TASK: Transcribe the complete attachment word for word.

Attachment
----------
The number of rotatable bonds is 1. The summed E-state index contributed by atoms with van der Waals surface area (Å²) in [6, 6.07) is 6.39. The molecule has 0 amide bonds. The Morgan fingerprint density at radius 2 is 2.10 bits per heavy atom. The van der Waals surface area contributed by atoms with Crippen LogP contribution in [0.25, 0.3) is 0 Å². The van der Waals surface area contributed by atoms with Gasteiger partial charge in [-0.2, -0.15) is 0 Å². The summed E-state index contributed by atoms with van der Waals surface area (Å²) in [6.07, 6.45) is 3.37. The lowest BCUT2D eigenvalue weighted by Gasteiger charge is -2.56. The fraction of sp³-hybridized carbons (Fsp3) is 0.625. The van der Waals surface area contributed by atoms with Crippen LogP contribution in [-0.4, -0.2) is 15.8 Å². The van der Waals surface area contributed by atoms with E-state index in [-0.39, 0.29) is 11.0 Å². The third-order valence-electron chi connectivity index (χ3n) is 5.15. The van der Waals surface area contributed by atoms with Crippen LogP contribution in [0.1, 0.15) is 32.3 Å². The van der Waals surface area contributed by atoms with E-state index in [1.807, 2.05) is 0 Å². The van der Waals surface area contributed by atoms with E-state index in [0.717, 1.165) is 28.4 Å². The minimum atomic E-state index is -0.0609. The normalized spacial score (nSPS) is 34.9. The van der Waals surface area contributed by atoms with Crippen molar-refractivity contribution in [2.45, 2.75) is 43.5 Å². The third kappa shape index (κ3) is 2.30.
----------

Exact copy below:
The number of rotatable bonds is 1. The summed E-state index contributed by atoms with van der Waals surface area (Å²) in [6, 6.07) is 6.39. The molecule has 0 amide bonds. The Morgan fingerprint density at radius 2 is 2.10 bits per heavy atom. The van der Waals surface area contributed by atoms with Crippen LogP contribution in [0.25, 0.3) is 0 Å². The van der Waals surface area contributed by atoms with Gasteiger partial charge in [-0.2, -0.15) is 0 Å². The summed E-state index contributed by atoms with van der Waals surface area (Å²) in [6.07, 6.45) is 3.37. The lowest BCUT2D eigenvalue weighted by Gasteiger charge is -2.56. The fraction of sp³-hybridized carbons (Fsp3) is 0.625. The van der Waals surface area contributed by atoms with Crippen LogP contribution in [-0.4, -0.2) is 15.8 Å². The van der Waals surface area contributed by atoms with E-state index in [-0.39, 0.29) is 11.0 Å². The third-order valence-electron chi connectivity index (χ3n) is 5.15. The van der Waals surface area contributed by atoms with Crippen LogP contribution in [0.1, 0.15) is 32.3 Å². The van der Waals surface area contributed by atoms with E-state index in [1.807, 2.05) is 0 Å². The van der Waals surface area contributed by atoms with E-state index in [0.717, 1.165) is 28.4 Å². The minimum atomic E-state index is -0.0609. The normalized spacial score (nSPS) is 34.9. The van der Waals surface area contributed by atoms with Crippen molar-refractivity contribution in [2.45, 2.75) is 43.5 Å². The third kappa shape index (κ3) is 2.30.